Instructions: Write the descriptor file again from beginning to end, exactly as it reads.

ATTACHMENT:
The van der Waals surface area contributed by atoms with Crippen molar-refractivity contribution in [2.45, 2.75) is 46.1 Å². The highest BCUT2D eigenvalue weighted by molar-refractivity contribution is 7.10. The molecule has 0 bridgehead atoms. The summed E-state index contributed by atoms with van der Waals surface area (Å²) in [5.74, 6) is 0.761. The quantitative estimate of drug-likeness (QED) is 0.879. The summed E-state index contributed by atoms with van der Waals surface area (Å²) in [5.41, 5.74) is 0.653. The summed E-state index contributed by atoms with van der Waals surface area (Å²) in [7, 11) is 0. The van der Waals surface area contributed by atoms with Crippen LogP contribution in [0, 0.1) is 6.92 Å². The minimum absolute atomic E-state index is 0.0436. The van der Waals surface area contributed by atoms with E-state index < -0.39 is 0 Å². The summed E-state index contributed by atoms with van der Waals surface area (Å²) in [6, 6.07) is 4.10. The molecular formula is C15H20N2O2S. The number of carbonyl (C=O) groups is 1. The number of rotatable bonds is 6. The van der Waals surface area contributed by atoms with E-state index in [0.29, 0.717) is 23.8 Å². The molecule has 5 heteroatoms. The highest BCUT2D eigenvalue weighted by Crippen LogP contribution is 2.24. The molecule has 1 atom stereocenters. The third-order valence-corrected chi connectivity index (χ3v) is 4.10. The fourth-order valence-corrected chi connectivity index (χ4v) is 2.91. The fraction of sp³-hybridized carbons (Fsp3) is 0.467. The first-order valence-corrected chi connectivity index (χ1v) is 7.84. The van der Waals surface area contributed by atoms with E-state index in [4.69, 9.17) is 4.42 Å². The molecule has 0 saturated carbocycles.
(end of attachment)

The van der Waals surface area contributed by atoms with Crippen molar-refractivity contribution in [2.45, 2.75) is 46.1 Å². The highest BCUT2D eigenvalue weighted by molar-refractivity contribution is 7.10. The molecule has 0 bridgehead atoms. The summed E-state index contributed by atoms with van der Waals surface area (Å²) in [5.74, 6) is 0.761. The quantitative estimate of drug-likeness (QED) is 0.879. The summed E-state index contributed by atoms with van der Waals surface area (Å²) in [5.41, 5.74) is 0.653. The summed E-state index contributed by atoms with van der Waals surface area (Å²) in [7, 11) is 0. The van der Waals surface area contributed by atoms with Crippen LogP contribution in [0, 0.1) is 6.92 Å². The minimum absolute atomic E-state index is 0.0436. The van der Waals surface area contributed by atoms with E-state index < -0.39 is 0 Å². The summed E-state index contributed by atoms with van der Waals surface area (Å²) in [6, 6.07) is 4.10. The molecular formula is C15H20N2O2S. The number of carbonyl (C=O) groups is 1. The number of rotatable bonds is 6. The van der Waals surface area contributed by atoms with E-state index in [0.29, 0.717) is 23.8 Å². The molecule has 5 heteroatoms. The highest BCUT2D eigenvalue weighted by Crippen LogP contribution is 2.24. The molecule has 1 atom stereocenters. The third-order valence-corrected chi connectivity index (χ3v) is 4.10. The fourth-order valence-corrected chi connectivity index (χ4v) is 2.91. The fraction of sp³-hybridized carbons (Fsp3) is 0.467. The first-order valence-corrected chi connectivity index (χ1v) is 7.84. The van der Waals surface area contributed by atoms with E-state index in [4.69, 9.17) is 4.42 Å². The molecule has 0 saturated carbocycles.